19 Dec On-the-Road: Workforce Ahead! Your Turn to Comment
Reprinted with permission from the National Association of Workforce Boards (NAWB)
We’re listening at email@example.com! Read on for more on how NAWB has taken to the road to get YOUR feedback.
The National Association of Workforce Boards, in concert with the National Coalition of Credentialing Centers (NC3), NAWB board member, Pima Community College Chancellor Lee Lambert, and underwritten in part by Grant Associates has been crisscrossing the country talking to local business-led workforce development boards, educators, business owners, and other participants that make up America’s workforce development system.
We call this endeavor Workforce: Ahead. It is our new initiative to learn from those we meet on the road about what they see on the horizon in terms of the changing nature of work. Through these conversations we hear about what concerns these communities most about the scenarios they are reading and hearing about, what workforce development assets they think they have in place to contend with the changes and challenges ahead, and what they think policy makers should do to be helpful. This follows similar work that NAWB has done with the Bertelsmann Foundation.
We’ve visited many cities to date, coast to coast and in between, many of them as part of the Workforce:Ahead tour, and others as separate projects to connect with our members. So far we have been to Spokane and Seattle WA, Denver, Salida and Aspen CO, Omaha NE, Wichita KS, Danville VA, Tucson AZ, Arlington TX, as well as Pittsburgh PA, Charlotte NC, Duluth MN, Tampa and Orlando FL, Las Vegas NV, and Riverside and San Bernardino CA. Our mission is to gather insights from the people on the ground doing the critical work of upskilling the nation’s workforce, and we’re not done yet. We have additional stops planned in California, Florida, and Hawaii.
We’ve heard a lot of concerns in each of these cities, and the topics raised seem to be universal issues, but all with the local flavor that makes the U.S. so diverse and so interesting. Just when we thought we’d heard it all, we hadn’t!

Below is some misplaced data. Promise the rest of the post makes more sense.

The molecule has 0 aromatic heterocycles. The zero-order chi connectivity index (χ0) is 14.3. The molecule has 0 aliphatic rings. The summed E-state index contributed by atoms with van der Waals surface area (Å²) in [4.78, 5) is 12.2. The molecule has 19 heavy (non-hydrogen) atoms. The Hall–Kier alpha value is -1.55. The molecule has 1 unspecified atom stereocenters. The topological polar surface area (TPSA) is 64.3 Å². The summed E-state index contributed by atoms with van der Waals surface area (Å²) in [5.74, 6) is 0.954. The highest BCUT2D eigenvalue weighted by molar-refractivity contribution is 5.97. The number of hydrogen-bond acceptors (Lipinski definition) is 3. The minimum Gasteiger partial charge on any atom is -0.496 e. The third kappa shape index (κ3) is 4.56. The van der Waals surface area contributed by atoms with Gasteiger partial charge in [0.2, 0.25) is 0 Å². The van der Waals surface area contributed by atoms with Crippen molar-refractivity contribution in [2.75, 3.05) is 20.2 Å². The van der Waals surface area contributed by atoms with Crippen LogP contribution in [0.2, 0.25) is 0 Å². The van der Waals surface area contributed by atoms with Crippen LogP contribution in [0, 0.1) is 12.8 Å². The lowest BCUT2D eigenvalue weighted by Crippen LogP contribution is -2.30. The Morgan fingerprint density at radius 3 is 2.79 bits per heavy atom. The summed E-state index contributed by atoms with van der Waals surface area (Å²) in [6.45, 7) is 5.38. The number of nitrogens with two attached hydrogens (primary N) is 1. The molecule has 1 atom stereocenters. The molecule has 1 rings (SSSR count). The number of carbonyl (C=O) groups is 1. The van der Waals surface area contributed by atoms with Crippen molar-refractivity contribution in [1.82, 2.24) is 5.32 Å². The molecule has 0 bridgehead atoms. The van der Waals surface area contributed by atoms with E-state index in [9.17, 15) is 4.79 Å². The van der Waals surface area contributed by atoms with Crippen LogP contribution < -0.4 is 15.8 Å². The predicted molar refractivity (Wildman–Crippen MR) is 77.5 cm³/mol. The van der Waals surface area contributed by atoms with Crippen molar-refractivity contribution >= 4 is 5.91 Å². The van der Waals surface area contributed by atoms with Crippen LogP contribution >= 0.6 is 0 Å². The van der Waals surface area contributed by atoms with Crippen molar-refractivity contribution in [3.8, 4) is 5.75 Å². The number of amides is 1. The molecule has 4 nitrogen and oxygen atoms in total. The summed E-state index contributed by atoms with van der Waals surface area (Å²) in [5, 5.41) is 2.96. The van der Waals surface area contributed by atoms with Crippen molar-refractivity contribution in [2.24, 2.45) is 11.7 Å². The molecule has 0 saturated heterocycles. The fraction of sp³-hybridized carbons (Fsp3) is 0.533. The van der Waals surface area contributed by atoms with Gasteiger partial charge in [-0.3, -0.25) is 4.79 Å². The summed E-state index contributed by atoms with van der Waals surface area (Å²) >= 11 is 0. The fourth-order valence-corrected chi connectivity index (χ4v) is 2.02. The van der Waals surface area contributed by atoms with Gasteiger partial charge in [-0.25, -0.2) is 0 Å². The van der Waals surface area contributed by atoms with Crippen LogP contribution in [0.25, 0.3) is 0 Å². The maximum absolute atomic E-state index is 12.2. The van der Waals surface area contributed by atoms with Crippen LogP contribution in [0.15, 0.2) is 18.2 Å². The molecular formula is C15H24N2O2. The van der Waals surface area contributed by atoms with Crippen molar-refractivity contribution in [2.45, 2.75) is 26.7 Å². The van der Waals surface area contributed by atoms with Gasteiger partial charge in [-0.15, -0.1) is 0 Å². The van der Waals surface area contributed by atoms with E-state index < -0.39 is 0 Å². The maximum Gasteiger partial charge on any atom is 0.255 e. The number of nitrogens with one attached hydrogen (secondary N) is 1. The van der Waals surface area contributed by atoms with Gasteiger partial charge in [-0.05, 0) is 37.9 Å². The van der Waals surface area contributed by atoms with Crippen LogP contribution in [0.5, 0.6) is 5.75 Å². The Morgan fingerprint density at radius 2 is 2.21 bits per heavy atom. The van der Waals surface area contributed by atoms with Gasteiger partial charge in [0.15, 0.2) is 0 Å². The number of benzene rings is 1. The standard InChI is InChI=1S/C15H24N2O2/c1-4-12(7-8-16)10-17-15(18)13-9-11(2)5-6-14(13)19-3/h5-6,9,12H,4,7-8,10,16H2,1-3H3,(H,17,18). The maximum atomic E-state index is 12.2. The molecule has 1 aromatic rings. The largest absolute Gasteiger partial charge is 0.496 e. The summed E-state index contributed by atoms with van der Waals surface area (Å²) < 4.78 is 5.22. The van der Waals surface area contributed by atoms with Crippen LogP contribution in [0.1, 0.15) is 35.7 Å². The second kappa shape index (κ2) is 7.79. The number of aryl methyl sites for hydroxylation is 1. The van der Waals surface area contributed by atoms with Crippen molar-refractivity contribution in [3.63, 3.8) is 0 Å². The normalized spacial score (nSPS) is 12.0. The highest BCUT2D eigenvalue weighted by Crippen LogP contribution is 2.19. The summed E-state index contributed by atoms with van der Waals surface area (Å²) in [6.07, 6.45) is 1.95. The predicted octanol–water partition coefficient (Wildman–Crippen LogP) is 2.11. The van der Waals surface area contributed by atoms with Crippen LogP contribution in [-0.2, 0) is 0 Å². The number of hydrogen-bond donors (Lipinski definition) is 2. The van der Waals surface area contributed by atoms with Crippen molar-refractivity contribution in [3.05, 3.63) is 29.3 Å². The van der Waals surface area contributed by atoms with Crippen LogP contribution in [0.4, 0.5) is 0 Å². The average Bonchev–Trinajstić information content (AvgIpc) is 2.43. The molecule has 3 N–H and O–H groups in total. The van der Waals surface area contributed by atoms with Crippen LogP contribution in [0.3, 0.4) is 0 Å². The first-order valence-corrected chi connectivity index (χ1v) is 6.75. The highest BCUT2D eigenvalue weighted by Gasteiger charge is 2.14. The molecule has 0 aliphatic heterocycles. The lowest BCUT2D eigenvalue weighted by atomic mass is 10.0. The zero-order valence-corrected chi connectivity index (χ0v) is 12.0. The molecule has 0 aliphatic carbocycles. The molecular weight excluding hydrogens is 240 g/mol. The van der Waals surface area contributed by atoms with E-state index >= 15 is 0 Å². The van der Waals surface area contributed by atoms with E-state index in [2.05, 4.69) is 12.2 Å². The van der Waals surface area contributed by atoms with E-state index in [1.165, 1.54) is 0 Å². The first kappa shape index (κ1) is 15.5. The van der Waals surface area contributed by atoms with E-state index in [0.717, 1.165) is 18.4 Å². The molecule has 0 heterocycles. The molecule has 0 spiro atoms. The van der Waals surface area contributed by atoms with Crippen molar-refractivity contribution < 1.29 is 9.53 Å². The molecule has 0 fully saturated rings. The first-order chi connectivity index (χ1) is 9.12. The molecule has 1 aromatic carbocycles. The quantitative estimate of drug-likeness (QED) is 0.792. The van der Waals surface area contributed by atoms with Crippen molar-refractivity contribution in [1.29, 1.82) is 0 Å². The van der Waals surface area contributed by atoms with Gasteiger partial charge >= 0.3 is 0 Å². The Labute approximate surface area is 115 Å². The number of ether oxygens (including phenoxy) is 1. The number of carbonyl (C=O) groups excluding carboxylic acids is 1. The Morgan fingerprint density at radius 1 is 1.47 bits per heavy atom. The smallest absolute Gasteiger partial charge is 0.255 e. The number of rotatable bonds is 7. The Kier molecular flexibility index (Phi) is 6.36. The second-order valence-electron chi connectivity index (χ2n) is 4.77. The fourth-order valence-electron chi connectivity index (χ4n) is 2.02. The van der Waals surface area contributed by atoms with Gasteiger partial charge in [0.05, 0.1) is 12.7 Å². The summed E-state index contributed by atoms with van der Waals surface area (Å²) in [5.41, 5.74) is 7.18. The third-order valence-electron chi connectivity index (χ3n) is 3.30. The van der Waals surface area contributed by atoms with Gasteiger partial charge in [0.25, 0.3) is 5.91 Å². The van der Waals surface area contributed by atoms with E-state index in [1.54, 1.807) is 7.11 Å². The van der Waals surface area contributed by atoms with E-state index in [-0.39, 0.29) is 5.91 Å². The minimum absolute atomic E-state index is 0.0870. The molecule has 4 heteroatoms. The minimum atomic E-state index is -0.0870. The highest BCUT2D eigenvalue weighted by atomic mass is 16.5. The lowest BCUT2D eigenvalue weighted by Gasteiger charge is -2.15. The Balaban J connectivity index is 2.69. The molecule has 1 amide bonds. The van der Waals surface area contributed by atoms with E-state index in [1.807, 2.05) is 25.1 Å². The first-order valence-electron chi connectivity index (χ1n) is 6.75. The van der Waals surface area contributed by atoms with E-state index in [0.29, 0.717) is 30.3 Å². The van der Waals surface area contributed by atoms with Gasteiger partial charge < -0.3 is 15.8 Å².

Among the topics discussed have been the need for more and new skills among the workforce, how to know what skills are needed, how to determine someone has those skills, employer hiring practices, the need to better connect people of color to employment and veterans to employment post-service, the need to better engage marginalized populations like Native Americans, returning citizens and low income workers, and individuals who have low literacy and/or numeracy levels. We’ve heard concerns about low wage work, the cost in time and money for re-skilling, family sustainable income jobs, immigration, automation, and the next recession. While listening to the experiences of the people in the workforce development industry, we’ve felt the angst of confronting the future to work and workers.
But there’s not just angst, there’s passion, innovation and hope as well. We’ve witnessed immense passion for the American worker, and creative responses by companies, local and state workforce development boards, education and community groups. It’s renewed our appreciation for how large our nation is, its diversity, and the great strength among the people and businesses who are committed to their community. This is the local fabric we advocate for on a daily basis. Thomas Jefferson once noted that the government which governs best is closest to the people, and we couldn’t agree more.
We recognize that time and money limit us, and we can’t visit everywhere we’d like in this vast nation. That is why I’m reaching out to those of who have reached out and connected to me. We want to hear from you. I am asking for your input – even those outside of America, I want to hear around the globe! What do you think are the workforce issues that lie ahead and what gives you concern? What examples have you encountered that give you reason to be optimistic that there is a life-long learning system in place that can bridge workers from the work and tasks needed now to what lies ahead. And most importantly, what needs to be on NAWB’s radar as we are chatting with policy makers, and as we develop the agenda for our annual Forum. We’re listening at firstname.lastname@example.org
As we continue to compile all feedback, we intend to produce an analysis of what we’ve heard from you. We hope to have that analysis ready for release at Forum 2020, powered by NAWB, March 21-24 in Washington DC (www.nawb.org/forum). We’d very much like for you to join us.